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Influenza (FLU)

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Influenza (FLU)

November 6, 2013
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Commonly known as “the flu” — influenza is an infectious disease of birds and mammals caused by RNA viruses of the family Orthomyxoviridae: the influenza viruses.

What is it?

Although it is often confused with other influenza–like illnesses (especially the common cold), influenza is a more severe disease caused by a different type of virus. Influenza may produce nausea and vomiting, particularly in children, but these symptoms are more common in the unrelated gastroenteritis, which is sometimes inaccurately referred to as “stomach flu” or “24-hour flu”.

Flu can occasionally lead to pneumonia, either direct viral pneumonia or secondary bacterial pneumonia, even for persons who are usually very healthy. In particular it is a warning sign if a child (or presumably an adult) seems to be getting better and then relapses with a high fever as this relapse may be bacterial pneumonia. Another warning sign is if the person starts to have trouble breathing.

How is it transmitted?

Typically, influenza is transmitted through the air by coughs or sneezes, creating aerosols containing the virus. Influenza can also be transmitted by direct contact with bird droppings, nasal secretions, or through contact with contaminated surfaces. Airborne aerosols have been thought to cause most infections, although which means of transmission is most important is not absolutely clear.

Influenza spreads around the world in seasonal epidemics, resulting in about three to five million yearly cases of severe illness and about 250,000 to 500,000 yearly deaths. These numbers rise to millions during some pandemic years. In the 20th century three influenza pandemics occurred, each caused by the appearance of a new strain of the virus, and killing tens of millions of people.

New Strains

Often new influenza strains appear when an existing flu virus spreads to humans from another animal species, or when an existing human strain picks up new genes from a virus that usually infects birds or pigs. An avian strain named H5N1 raised the concern of a new influenza pandemic after it emerged in Asia in the 1990s, but it has not evolved to a form that spreads easily between people. In April 2009 a flu strain evolved that combined genes from human, pig, and bird flu. Initially dubbed “swine flu” and also known as influenza A/H1N1, it emerged in Mexico, the United States, and several other nations. The World Health Organization officially declared the outbreak to be a pandemic on 11 June 2009. The WHO’s declaration of a pandemic level 6 was an indication of spread, not severity, the strain actually having a lower mortality rate than common flu outbreaks.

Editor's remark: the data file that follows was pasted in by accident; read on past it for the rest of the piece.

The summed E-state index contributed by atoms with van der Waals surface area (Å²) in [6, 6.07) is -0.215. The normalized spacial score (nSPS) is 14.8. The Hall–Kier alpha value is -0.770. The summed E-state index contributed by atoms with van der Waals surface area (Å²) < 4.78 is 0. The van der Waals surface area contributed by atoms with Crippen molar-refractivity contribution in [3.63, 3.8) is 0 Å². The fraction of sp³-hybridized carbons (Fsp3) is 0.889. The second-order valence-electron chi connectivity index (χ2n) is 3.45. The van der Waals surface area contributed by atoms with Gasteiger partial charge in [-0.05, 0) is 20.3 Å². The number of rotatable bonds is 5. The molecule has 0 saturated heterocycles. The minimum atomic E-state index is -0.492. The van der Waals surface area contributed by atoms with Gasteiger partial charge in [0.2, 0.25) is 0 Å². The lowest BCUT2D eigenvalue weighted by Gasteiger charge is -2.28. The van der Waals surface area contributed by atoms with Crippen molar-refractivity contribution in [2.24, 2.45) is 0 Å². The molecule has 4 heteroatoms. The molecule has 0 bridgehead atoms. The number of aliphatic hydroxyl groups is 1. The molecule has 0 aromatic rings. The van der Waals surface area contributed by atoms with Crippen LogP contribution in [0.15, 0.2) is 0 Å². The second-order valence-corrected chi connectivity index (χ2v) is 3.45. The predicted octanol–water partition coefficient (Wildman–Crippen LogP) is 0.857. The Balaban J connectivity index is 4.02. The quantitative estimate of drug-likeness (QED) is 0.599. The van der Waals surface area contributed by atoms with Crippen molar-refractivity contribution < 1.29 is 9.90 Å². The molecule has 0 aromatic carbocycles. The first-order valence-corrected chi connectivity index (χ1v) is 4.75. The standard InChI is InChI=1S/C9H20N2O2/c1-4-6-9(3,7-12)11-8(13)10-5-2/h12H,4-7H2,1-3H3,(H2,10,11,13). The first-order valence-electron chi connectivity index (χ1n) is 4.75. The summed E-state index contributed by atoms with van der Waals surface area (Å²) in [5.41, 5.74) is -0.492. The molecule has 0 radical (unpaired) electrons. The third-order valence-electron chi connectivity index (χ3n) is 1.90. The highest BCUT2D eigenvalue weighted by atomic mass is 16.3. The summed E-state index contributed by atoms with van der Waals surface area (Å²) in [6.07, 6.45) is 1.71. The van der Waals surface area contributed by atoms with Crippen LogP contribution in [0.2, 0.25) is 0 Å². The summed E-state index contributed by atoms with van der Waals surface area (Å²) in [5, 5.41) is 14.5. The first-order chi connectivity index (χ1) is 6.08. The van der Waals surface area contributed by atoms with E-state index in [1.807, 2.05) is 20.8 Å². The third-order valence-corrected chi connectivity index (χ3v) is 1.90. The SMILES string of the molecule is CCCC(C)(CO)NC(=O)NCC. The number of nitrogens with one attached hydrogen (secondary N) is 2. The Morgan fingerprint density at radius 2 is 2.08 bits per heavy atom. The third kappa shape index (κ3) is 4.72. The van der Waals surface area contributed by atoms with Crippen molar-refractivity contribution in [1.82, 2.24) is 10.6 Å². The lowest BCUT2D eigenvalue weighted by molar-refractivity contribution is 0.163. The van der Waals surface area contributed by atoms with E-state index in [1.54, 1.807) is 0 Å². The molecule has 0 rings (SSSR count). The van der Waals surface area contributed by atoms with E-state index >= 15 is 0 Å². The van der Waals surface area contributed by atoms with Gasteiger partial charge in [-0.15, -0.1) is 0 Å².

Prevention and Treatment

Vaccinations against influenza are usually made available to people in developed countries. Farmed poultry is often vaccinated to avoid decimation of the flocks. The most common human vaccine is the trivalent influenza vaccine (TIV) that contains purified and inactivated antigens from three viral strains. Typically, this vaccine includes material from two influenza A virus subtypes and one influenza B virus strain. The TIV carries no risk of transmitting the disease. A vaccine formulated for one year may be ineffective in the following year, since the influenza virus evolves rapidly, and new strains quickly replace the older ones. Antiviral drugs such as the neuraminidase inhibitor oseltamivir (Tamiflu) have been used to treat influenza. However, their effectiveness is difficult to determine due to much of the data remaining unpublished.

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